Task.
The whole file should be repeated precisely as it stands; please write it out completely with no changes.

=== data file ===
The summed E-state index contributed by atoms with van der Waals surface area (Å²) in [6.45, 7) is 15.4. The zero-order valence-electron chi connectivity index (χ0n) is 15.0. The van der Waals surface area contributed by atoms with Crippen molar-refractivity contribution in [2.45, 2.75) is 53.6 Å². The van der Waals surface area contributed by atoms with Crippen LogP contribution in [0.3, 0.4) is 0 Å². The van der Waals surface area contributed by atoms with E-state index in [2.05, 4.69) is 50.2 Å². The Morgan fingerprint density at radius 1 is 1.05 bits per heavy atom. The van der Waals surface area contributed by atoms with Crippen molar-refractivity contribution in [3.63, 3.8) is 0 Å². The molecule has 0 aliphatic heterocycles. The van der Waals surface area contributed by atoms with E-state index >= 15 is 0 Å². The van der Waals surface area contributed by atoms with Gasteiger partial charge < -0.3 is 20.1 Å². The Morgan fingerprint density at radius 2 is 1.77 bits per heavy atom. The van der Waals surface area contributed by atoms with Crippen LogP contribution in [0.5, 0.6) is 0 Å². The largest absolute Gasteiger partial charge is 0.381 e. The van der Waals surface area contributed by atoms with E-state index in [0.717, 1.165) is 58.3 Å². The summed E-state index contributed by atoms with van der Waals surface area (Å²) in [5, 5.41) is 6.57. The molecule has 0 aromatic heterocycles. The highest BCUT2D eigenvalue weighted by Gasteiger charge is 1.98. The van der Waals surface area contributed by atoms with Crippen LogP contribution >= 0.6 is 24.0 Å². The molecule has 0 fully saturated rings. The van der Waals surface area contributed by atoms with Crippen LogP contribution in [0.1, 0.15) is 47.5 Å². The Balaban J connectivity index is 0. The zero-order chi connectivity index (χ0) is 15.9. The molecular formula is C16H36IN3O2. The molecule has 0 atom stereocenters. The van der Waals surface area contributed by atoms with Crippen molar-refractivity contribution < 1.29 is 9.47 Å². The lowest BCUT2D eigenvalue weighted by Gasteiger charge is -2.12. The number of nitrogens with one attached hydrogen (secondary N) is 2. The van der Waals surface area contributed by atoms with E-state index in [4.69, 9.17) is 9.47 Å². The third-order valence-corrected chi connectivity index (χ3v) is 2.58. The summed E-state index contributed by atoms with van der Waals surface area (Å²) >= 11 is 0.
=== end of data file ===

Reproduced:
The summed E-state index contributed by atoms with van der Waals surface area (Å²) in [6.45, 7) is 15.4. The zero-order valence-electron chi connectivity index (χ0n) is 15.0. The van der Waals surface area contributed by atoms with Crippen molar-refractivity contribution in [2.45, 2.75) is 53.6 Å². The van der Waals surface area contributed by atoms with Crippen LogP contribution in [0.3, 0.4) is 0 Å². The van der Waals surface area contributed by atoms with E-state index in [2.05, 4.69) is 50.2 Å². The Morgan fingerprint density at radius 1 is 1.05 bits per heavy atom. The van der Waals surface area contributed by atoms with Crippen molar-refractivity contribution in [3.63, 3.8) is 0 Å². The molecule has 0 aliphatic heterocycles. The van der Waals surface area contributed by atoms with E-state index >= 15 is 0 Å². The van der Waals surface area contributed by atoms with Gasteiger partial charge < -0.3 is 20.1 Å². The Morgan fingerprint density at radius 2 is 1.77 bits per heavy atom. The van der Waals surface area contributed by atoms with Crippen LogP contribution in [0.5, 0.6) is 0 Å². The largest absolute Gasteiger partial charge is 0.381 e. The van der Waals surface area contributed by atoms with E-state index in [0.717, 1.165) is 58.3 Å². The summed E-state index contributed by atoms with van der Waals surface area (Å²) in [5, 5.41) is 6.57. The molecule has 0 aromatic heterocycles. The highest BCUT2D eigenvalue weighted by Gasteiger charge is 1.98. The van der Waals surface area contributed by atoms with Crippen LogP contribution >= 0.6 is 24.0 Å². The molecule has 0 fully saturated rings. The van der Waals surface area contributed by atoms with Crippen LogP contribution in [0.1, 0.15) is 47.5 Å². The Balaban J connectivity index is 0. The zero-order chi connectivity index (χ0) is 15.9. The molecular formula is C16H36IN3O2. The molecule has 0 atom stereocenters. The van der Waals surface area contributed by atoms with Crippen molar-refractivity contribution < 1.29 is 9.47 Å². The lowest BCUT2D eigenvalue weighted by Gasteiger charge is -2.12. The number of nitrogens with one attached hydrogen (secondary N) is 2. The van der Waals surface area contributed by atoms with E-state index in [4.69, 9.17) is 9.47 Å². The third-order valence-corrected chi connectivity index (χ3v) is 2.58. The summed E-state index contributed by atoms with van der Waals surface area (Å²) >= 11 is 0.